Better, but not quite... You're still saying the contrast is proportional to the number of pixels away from the average.  So a black image with a 10x10 pixel white square will have by that algorithm,  1/100th the contrast of the same black background with a 100x100 white square.  IMHO neds a little more work....

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LVL 1

Expert Comment

OK, whatever.  I think this answers smallee's question.
If you want to tweak these algorithms to make one you recommend to smallee over mine then feel free to do so, but these basic methods answer the question.
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LVL 3

Author Comment

thx grg99 and foodlebardle

Give me some time to digest the answer

i will accept the answer as soon as possible
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LVL 22

Accepted Solution

hard to describe without graphics, but here goes:

Build a histogram, a count of how many pixels have each level of gray.  Maybe use 100 bins.

You'll end up with something like:

0%:***         ( three black pixels )
1%:*****     ( five very dark gray pixels )
... and so on, up to:
50%:***********************************  ( a lot of medium gray pixels )
... and so on, up to:
99%:*******   (maybe 7 almost-white pixels )
100%: ***                      ( a few totally white pixels )

--------------------------------------------------------------------------------------------------------------------------

Now let's say there are 1000 total pixels.

I'd throw away the bottom 5%, as they're probably black noise pixels, same with top 5%.
So you start at 0% and keep counting pixels up the percentages until you've seen 5% of the pixels.
Take that percentage as "most dark".

Start at 100% too and count down 5% of the pixels, that will toss out a lot of white noise.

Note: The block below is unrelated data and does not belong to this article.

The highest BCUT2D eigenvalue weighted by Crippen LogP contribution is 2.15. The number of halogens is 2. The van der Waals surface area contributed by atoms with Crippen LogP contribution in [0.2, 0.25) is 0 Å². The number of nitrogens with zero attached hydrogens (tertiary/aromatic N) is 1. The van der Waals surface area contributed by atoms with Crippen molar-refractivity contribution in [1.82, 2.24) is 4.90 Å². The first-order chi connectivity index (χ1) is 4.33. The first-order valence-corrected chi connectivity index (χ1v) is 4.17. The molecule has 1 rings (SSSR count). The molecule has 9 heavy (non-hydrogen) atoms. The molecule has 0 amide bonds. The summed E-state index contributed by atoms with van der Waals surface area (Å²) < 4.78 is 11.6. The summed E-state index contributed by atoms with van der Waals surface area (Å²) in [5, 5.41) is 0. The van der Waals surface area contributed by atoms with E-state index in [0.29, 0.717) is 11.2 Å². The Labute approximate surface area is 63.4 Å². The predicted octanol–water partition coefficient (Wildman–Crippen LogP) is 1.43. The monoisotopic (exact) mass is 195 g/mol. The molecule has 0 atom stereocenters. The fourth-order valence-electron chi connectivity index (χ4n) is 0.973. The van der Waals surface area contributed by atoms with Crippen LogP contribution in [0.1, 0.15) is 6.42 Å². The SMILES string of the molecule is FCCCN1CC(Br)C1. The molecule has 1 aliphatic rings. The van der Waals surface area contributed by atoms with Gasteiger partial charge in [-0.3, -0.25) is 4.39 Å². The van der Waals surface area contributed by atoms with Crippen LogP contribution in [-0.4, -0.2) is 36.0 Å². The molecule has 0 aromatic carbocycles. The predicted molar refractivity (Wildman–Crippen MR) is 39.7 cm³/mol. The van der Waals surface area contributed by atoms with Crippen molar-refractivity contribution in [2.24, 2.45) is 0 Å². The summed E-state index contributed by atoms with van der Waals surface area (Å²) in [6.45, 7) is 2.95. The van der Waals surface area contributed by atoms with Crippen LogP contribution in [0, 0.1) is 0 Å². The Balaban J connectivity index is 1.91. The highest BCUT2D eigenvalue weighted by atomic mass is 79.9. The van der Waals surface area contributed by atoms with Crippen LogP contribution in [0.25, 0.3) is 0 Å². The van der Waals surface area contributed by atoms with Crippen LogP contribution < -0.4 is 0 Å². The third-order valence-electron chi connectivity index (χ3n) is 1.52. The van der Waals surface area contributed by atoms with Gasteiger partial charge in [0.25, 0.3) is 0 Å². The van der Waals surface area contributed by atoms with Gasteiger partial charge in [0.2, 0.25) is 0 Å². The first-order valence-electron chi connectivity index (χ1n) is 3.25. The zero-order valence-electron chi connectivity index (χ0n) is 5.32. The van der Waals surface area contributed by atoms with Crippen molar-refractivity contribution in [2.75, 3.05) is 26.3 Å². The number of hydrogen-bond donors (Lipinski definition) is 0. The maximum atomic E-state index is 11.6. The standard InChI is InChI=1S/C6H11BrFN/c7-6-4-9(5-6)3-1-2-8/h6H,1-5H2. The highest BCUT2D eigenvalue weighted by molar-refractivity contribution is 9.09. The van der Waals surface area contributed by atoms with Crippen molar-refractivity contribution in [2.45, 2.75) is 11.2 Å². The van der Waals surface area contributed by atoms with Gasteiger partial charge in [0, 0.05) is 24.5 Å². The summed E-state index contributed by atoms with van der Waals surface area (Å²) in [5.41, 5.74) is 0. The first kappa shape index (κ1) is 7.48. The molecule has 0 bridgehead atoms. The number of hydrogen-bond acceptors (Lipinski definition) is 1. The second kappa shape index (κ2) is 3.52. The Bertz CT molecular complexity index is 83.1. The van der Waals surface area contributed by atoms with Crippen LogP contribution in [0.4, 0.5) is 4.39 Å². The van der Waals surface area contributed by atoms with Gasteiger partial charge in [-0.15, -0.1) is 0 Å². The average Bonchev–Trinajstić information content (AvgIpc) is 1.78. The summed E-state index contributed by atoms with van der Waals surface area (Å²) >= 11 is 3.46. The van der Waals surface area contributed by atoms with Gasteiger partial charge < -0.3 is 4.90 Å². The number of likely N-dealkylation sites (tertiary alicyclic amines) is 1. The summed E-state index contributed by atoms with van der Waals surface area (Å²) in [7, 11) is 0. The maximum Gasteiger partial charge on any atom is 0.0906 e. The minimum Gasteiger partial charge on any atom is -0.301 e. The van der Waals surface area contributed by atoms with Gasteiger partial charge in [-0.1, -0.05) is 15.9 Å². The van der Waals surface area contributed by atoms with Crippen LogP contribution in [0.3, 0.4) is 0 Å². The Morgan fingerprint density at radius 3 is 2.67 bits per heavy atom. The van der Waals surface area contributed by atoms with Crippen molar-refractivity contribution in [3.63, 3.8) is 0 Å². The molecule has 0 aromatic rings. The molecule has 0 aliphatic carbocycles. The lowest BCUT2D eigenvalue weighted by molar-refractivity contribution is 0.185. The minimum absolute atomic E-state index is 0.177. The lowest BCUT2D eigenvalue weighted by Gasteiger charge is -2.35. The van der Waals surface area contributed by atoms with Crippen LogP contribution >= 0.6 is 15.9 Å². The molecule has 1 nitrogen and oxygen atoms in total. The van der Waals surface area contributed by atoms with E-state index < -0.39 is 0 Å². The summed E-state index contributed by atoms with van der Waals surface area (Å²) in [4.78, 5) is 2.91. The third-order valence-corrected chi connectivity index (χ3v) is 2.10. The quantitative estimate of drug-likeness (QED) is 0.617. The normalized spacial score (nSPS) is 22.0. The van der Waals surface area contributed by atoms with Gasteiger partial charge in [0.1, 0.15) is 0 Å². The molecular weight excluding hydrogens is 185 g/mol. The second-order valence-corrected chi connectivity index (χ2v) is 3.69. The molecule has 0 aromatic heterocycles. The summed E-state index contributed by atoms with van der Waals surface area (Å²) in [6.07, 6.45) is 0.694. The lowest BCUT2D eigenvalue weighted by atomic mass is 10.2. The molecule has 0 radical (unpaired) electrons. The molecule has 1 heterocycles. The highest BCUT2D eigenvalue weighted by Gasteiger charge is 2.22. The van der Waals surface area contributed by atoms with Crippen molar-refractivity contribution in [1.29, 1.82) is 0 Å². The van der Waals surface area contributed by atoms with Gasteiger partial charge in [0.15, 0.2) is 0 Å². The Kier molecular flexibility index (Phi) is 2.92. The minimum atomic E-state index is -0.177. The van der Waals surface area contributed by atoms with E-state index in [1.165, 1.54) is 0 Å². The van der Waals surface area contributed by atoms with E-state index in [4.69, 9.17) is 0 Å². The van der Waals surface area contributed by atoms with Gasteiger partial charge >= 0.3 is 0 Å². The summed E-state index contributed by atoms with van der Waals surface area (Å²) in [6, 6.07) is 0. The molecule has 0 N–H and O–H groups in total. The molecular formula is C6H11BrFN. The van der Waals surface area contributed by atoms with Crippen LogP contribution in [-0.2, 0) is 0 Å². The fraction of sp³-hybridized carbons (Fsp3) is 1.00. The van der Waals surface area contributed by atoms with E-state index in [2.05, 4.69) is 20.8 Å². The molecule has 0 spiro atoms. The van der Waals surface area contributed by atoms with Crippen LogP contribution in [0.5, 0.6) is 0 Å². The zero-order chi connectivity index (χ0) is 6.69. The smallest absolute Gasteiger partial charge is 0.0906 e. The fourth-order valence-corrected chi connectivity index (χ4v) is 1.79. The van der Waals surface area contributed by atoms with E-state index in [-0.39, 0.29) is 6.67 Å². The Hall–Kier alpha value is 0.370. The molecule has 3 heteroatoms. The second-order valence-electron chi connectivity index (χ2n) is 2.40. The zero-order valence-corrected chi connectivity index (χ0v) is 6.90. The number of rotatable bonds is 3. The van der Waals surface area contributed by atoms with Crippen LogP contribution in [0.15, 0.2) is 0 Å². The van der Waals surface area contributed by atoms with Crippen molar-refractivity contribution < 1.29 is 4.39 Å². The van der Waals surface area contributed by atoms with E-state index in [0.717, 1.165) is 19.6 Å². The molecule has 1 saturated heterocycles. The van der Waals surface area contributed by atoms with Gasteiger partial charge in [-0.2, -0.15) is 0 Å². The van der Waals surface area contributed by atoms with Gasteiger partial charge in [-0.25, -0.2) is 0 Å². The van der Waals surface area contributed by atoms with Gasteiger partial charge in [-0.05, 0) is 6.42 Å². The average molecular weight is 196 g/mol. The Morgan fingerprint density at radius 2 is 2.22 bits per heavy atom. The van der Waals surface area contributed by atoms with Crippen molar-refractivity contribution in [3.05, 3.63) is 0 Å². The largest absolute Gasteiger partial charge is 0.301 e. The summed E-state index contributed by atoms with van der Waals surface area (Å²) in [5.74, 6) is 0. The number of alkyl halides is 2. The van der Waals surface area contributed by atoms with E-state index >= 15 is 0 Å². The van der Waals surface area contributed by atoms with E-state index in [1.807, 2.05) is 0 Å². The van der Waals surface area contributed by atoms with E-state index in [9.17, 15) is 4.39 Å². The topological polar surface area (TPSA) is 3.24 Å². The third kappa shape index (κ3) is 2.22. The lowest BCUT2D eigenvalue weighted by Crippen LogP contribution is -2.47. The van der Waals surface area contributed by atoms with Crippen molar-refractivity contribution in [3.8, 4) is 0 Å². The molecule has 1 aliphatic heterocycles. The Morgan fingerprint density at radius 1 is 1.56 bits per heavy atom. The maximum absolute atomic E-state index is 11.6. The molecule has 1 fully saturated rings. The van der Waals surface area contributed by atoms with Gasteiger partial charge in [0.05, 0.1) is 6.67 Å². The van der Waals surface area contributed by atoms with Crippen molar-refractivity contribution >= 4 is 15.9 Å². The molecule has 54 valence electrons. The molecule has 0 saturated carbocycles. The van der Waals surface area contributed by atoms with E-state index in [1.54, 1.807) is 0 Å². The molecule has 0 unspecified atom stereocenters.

Call that the "most white" percentage.

The difference between those two will be one measure of contrast.

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LVL 3

Author Comment

Thx again

I think i should increase the pts from your great help (grg99 and foodlebardle )

But give me some time for testing
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LVL 9

Assisted Solution

>>
I'd throw away the bottom 5%, as they're probably black noise pixels, same with top 5%.
So you start at 0% and keep counting pixels up the percentages until you've seen 5% of the pixels.
Take that percentage as "most dark".

Start at 100% too and count down 5% of the pixels, that will toss out a lot of white noise.
Call that the "most white" percentage.

The difference between those two will be one measure of contrast.
<<

what if there are only black and white pixels? or for that matter one white pixel on black background. pixels should never be classified as noise but should be corrected if their value is within avg(neighbors) +/- noiselevel. then we can use (max-min) as contrast.

so the algo would be like this:
determine noise level:
process the image through a highpass filter.
take the median of absolute values as noise level
remove noise
if difference between pixel and avg of neighbors is within noise level, apply correction
use (max-min) as contrast

apply correction:
correction = |pixel value - avg|*(noise level - |pixel value - avg|)
corrected value = pixel value + correction * sign(pixel value - avg)